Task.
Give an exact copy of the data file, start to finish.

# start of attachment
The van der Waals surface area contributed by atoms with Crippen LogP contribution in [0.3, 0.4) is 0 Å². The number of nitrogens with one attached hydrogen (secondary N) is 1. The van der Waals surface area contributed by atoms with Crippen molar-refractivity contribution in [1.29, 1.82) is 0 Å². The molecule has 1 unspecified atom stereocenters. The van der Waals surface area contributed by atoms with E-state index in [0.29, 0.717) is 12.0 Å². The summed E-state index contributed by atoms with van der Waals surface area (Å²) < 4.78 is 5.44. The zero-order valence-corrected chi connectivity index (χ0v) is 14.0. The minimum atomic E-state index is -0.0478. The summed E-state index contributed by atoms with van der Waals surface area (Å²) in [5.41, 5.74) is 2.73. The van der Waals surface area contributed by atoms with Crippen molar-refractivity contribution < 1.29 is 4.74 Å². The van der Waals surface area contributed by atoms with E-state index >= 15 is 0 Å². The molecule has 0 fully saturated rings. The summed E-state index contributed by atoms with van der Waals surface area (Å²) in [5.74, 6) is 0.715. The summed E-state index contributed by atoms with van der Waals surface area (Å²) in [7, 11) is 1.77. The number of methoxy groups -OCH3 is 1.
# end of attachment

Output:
The van der Waals surface area contributed by atoms with Crippen LogP contribution in [0.3, 0.4) is 0 Å². The number of nitrogens with one attached hydrogen (secondary N) is 1. The van der Waals surface area contributed by atoms with Crippen molar-refractivity contribution in [1.29, 1.82) is 0 Å². The molecule has 1 unspecified atom stereocenters. The van der Waals surface area contributed by atoms with E-state index in [0.29, 0.717) is 12.0 Å². The summed E-state index contributed by atoms with van der Waals surface area (Å²) < 4.78 is 5.44. The zero-order valence-corrected chi connectivity index (χ0v) is 14.0. The minimum atomic E-state index is -0.0478. The summed E-state index contributed by atoms with van der Waals surface area (Å²) in [5.41, 5.74) is 2.73. The van der Waals surface area contributed by atoms with Crippen molar-refractivity contribution < 1.29 is 4.74 Å². The van der Waals surface area contributed by atoms with E-state index >= 15 is 0 Å². The molecule has 0 fully saturated rings. The summed E-state index contributed by atoms with van der Waals surface area (Å²) in [5.74, 6) is 0.715. The summed E-state index contributed by atoms with van der Waals surface area (Å²) in [7, 11) is 1.77. The number of methoxy groups -OCH3 is 1.